Alan Morse Davies

Alan Morse Davies

Life is full of reappearances and memories. Several months ago, I disappeared from some of your social media radars. No worries, I wasn’t ghosting you, but various issues of real life came up, both with difficult and enjoyable aspects. The difficult ones have disappeared, probably different ones will reappear, and the wonderful times still remain.

Long before that one of my favorite musicians Alan Morse Davies intentionally disappeared from the free music scene. Everything on vanished. This was his gig, I get it, everyone has got to do what is best for them at the time. His album Amusement Park Phases on 4–4–2 Music has been one of my favorite albums since it came out in 2007 and if the netlabel scene has some classic albums this would be one of them.

Over the last five months, I have been downloading and listening to lots of music. Lots. I’ve listened to over 300 albums with even more unlistened to. It gets daunting sometimes. 

As I was gearing up to write some more reviews, Alan quietly released some new work on his netlabel At Sea Music. The first was Recovery Songs. These three ambient tracks are laden with sweeping synthesizers and beautiful church-like vocals. The album feels like a requiem, but instead of death, the songs, guided by the album title Recovery Songs, point to a rebirth, “it is full of quiet joy” as Alan writes.

Alan Morse Davies’ “David”

The second release is a compendium of work that Alan completed between 2011 and 2013. How to Contact God When He’s Out of Cellphone Range is vastly different, most ambient and others out rightly experimental, but it is the loneliness of being an expatriate, a Welsh man living in Hong Kong, that ties these works together, whether it is “Ffarwel i Gymru” in this album or “Under Cardigan Bay” on Recovery Songs. Though I enjoyed the ambient works, I was more drawn to “The Adams Life Insurance Company”.

Alan Morse Davies’ “The Adams Life Insurance Company”

I’m back and, more importantly, Alan is back. We both have things to do. The free music scene will always continue to have reappearances, but hopefully we will always have the music. Alan has also released a work with Dave Seidel entitled Porch, Rain, Thunder back in March 2016.

Title: Recovery Songs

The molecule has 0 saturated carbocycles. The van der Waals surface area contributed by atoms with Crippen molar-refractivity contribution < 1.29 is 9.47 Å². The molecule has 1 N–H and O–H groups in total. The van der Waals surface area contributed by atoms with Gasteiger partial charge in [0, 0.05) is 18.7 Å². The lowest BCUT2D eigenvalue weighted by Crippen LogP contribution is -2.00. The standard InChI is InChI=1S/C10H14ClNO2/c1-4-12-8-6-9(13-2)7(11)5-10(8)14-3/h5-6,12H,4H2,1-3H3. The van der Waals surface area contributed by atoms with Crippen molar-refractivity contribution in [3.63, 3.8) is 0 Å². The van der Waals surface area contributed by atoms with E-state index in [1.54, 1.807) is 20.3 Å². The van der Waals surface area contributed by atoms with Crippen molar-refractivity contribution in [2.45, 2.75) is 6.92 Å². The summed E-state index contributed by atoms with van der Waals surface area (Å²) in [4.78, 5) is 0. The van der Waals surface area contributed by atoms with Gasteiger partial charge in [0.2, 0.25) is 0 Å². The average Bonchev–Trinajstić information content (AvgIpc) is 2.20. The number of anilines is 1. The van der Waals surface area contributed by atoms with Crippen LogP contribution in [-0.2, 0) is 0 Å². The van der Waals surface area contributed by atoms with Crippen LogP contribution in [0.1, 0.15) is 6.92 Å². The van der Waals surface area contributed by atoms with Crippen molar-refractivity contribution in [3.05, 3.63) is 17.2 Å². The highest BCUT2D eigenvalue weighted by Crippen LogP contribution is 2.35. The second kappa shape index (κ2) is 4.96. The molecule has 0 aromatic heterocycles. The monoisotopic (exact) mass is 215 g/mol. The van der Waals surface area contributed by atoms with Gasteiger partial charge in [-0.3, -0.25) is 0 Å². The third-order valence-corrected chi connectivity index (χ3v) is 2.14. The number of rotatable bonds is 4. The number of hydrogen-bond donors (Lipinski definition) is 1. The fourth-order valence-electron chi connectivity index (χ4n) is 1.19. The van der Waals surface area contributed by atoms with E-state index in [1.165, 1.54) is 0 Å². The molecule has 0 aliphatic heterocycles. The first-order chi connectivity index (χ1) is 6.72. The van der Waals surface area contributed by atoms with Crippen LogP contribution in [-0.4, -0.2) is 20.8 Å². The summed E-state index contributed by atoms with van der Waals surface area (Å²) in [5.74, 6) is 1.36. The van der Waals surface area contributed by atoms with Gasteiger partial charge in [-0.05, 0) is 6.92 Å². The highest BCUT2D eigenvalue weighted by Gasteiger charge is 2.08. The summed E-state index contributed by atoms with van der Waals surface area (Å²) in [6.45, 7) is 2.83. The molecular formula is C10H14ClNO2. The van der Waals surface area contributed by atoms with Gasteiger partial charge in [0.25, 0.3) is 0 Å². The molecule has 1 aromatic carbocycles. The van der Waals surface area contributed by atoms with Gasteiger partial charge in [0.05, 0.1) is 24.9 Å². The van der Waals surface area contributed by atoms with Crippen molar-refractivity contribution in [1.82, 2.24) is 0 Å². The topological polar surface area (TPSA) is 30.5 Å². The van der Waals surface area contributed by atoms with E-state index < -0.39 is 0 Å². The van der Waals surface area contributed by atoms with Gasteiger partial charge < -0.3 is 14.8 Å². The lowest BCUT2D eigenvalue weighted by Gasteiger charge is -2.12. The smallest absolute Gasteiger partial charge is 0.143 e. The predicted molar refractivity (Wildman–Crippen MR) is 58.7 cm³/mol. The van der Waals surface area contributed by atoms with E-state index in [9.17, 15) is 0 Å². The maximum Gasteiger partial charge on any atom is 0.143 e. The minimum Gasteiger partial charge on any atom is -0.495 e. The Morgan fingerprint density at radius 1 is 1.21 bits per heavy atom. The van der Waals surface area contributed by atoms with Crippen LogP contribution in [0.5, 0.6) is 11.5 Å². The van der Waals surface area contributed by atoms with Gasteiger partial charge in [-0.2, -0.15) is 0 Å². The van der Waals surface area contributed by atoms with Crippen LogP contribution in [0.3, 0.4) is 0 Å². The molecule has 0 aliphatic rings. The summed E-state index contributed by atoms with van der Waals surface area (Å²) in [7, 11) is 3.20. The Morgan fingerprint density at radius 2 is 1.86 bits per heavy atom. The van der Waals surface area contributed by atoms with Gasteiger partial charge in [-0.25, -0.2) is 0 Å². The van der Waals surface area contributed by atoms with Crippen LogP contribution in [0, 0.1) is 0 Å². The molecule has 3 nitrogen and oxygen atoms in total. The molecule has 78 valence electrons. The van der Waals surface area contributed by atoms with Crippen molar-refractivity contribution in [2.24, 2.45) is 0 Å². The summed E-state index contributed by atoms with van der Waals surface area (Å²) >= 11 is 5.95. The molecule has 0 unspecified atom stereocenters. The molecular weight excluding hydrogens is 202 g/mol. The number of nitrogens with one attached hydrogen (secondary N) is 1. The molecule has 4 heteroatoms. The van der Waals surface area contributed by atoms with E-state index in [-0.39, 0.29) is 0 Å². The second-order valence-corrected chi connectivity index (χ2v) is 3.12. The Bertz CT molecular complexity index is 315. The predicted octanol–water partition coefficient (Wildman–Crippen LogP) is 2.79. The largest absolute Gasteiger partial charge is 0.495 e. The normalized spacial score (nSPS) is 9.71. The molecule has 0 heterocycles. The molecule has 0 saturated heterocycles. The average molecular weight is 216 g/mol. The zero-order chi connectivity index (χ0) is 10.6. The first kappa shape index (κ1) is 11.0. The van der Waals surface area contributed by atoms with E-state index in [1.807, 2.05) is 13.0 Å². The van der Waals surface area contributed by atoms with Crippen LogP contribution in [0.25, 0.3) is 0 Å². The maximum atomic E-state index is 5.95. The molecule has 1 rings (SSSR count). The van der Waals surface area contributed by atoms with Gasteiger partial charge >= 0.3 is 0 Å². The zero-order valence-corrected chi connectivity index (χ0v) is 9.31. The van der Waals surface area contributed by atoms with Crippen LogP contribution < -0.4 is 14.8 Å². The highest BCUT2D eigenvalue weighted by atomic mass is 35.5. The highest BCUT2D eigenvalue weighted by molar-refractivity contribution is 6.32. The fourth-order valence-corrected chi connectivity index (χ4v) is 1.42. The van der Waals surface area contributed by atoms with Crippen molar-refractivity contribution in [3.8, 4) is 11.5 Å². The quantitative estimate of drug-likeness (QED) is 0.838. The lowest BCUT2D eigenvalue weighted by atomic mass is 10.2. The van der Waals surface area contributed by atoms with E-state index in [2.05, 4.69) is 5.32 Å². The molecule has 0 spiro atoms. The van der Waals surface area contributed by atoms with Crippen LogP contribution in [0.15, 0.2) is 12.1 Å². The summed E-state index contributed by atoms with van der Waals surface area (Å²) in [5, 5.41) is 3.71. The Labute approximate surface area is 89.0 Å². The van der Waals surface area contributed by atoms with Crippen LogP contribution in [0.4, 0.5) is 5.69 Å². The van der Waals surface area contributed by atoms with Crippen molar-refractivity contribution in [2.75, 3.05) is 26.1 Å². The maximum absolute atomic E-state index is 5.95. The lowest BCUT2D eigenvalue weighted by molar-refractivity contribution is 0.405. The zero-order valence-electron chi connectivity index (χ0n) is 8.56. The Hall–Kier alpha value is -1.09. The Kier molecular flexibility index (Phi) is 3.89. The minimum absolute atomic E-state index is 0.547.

Netlabel: At Sea Music
Release Date: May 2016
License: CC BY-NC
Download mp3: zip

Title: How to Contact God When He’s Out of Cellphone Range
Netlabel: At Sea Music
Release Date: May 2016
License: CC BY-NC-ND
Download mp3: zip

The Black Crwth Player and the Wolves

Alan Morse Davies recently wrote about Amusement Park Phases:

I count this as one of my major achievements. I’m not dead yet but I think I may be remembered for this.

I think he is absolutely correct that it was a major achievement, but five years later Davies is still putting out fantastic work. As I wrote back in May about Submarine Time, some of Davies’ best work is being produced 25 to 30 years into his career. Absolutely exceptional when you think about that.

Davies’ July release, a collaboration with Gillian Stevens called Y Crythor Du a’r Bleiddiaid, continues his extraordinary work of late. Comprised of Anderson on crwth and some field recordings of Anderson playing the crwth in a cave, their partnership has produced an ambient album that is gratifying as well as beautiful.  If you are a musician who produces ambient music or just a fan, stop what you are doing and listen to Y Crythor Du a’r Bleiddiaid − this is what ambient albums should be.

[mp3j flip=”y” track=”Coedwig – Ogrof@″]

Artists: Alan Morse Davies and Gillian Stevens
Title: Y Crythor Du a’r Bleiddiaid
Netlabel: At Sea
Release Date:  21 July 2012
Download mp3: zip

‘My Body had Blended with the Ocean’

Alan Morse Davies has been making music for some 30 years which is more than a lifetime for many readers of this blog. I’m far from proponent that good music is made by those who have been around for a while, some musicians’ best work is in their early years and then continues down hill after that. I don’t know if it is a loss of inspiration or just the inability to get out of one’s creative rut, but his the million dollar question for any artist whether painter, author or musician. Somehow Davies has found the answer, though my money is on that he would be unable to explain how he has been able to make new and creative work so far into his career.

His latest release on his netlabel At Sea is the two-track ambient album Submarine Time which is sourced from a 1970s French release, 100% Trompette. Water metaphors are always plentiful and often overused when describing ambient music using words such as wash, wave, submerge, drift, etc. There is a reason for that as these words aptly describe the sensation of being immersed in a beautiful ambient work such as Submarine Time. As Spalding Gray wrote in his wonderful but foreboding Swimming to Cambodia, “My body had blended with the ocean.” That is what great ambient music is suppose to be like and this is what Submarine Time accomplishes.

[mp3j flip=”y” track=”Submarine Time 3@″]


Alan Morse Davies - Svalbard

I first came across Alan Morse Davies back in 2007 with the release of Amusement Park Phases on 4-4-2 Music which is quite simply an extraordinary work. Since that time Davies has been releasing his work on his own netlabel, At Sea. Davies’ first work of 2011 is the hour-plus Svalbard. This exquisite ambient album uses several variations of bagpipes, a shawm, and some 78s which Davies heavily processes to create some beautiful ambient soundscapes. I imagine that such a tender work like Svalbard will get plenty of plays by me throughout the year and beyond. Now, it’s time for me to listen to Amusement Park Phases again.

Alan Morse Davies – Halvmåneøya